• Feucht uses extreme rhetoric that frames his opposition as “literally Satan” and attacks progressive issues as “demonic”

    • Feucht says Christians should take up “spiritual weapons” against “demonic attack.” Feucht promotes his tours as a means of “expanding spiritual territory,” calling for his followers to join him in a “war for the soul of America.” [Charisma News, 2/9/237/26/23; YouTube, 6/22/22]
    • Feucht declared that his opposition is “LITERALLY Satan.” After a number of faith leaders denounced his tour, Feucht posted online, “When you’re doing something BIG for the kingdom of God, the opposition is LITERALLY Satan.” [Oregon Public Broadcasting, 8/1/23]
    • Feucht has accused the left and the Biden administration of pushing an “anti-Christ agenda.” On the day of President Biden’s inauguration, Feucht told his followers that “The enemy is launching an all out attack on truth, attacking the Bible, and God’s sacred design for the family, sexuality and gender.” [Right Wing Watch, 1/22/21]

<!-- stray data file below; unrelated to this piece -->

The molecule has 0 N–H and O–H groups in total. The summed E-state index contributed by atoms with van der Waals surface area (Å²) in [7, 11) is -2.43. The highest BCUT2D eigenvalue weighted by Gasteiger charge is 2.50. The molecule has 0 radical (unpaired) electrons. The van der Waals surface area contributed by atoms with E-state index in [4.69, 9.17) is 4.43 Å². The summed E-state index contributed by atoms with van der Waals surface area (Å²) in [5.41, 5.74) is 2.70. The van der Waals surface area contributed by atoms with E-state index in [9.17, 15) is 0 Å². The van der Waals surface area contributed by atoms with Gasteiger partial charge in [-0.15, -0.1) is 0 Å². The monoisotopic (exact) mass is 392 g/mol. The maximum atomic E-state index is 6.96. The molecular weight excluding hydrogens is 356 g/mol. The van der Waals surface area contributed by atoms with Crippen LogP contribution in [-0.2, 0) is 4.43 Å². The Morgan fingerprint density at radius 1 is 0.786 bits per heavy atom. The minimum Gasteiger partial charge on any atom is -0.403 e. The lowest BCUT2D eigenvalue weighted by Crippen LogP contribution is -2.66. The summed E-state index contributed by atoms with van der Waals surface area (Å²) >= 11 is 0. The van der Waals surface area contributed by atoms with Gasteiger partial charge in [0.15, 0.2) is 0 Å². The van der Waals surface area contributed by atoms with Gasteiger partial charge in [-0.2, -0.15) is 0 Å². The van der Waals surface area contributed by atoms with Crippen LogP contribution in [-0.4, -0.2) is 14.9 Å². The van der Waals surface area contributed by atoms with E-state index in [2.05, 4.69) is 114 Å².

• Feucht asserted in an opinion piece that “the left’s policies” are “satanic.” He elaborated, “We don't have to hide our light within the four walls of the church. We can step out and confront the demonic schemes being pushed through the schools, the media and the government.” [Charisma News, 8/29/22]
    • Feucht ascribed public support for abortion and LGBTQ rights to a “demonic spirit” and “demonic drive.” Feucht said that in America, there is a “demonic drive to kill every baby.” He also claimed earlier this year that there is a “demonic spirit behind the transgenderism movement” that “is being exposed.” [Twitter/X, 12/24/22, 5/27/23]
  • Feucht partnered with Kirk’s TPUSA Faith on the Kingdom to the Capitol Tour to deliver their brand of spiritual war to all 50 states

    • Earlier this year, Feucht, who is a contributor of Charlie Kirk’s Turning Point USA Faith, announced a partnership with the organization to visit “the most horrible cities in America” through 2023-2024 ahead of the next presidential election. Shortly after, while appearing on Trump ally Steve Bannon’s podcast to promote the tour, Feucht declared that “It's a real spiritual battle that we're in and it's time that we rise up.” [TPUSA Faith, accessed 9/14/23; Right Wing Watch, 3/20/23; Salon, 6/17/23; Newsweek, 2/2/23]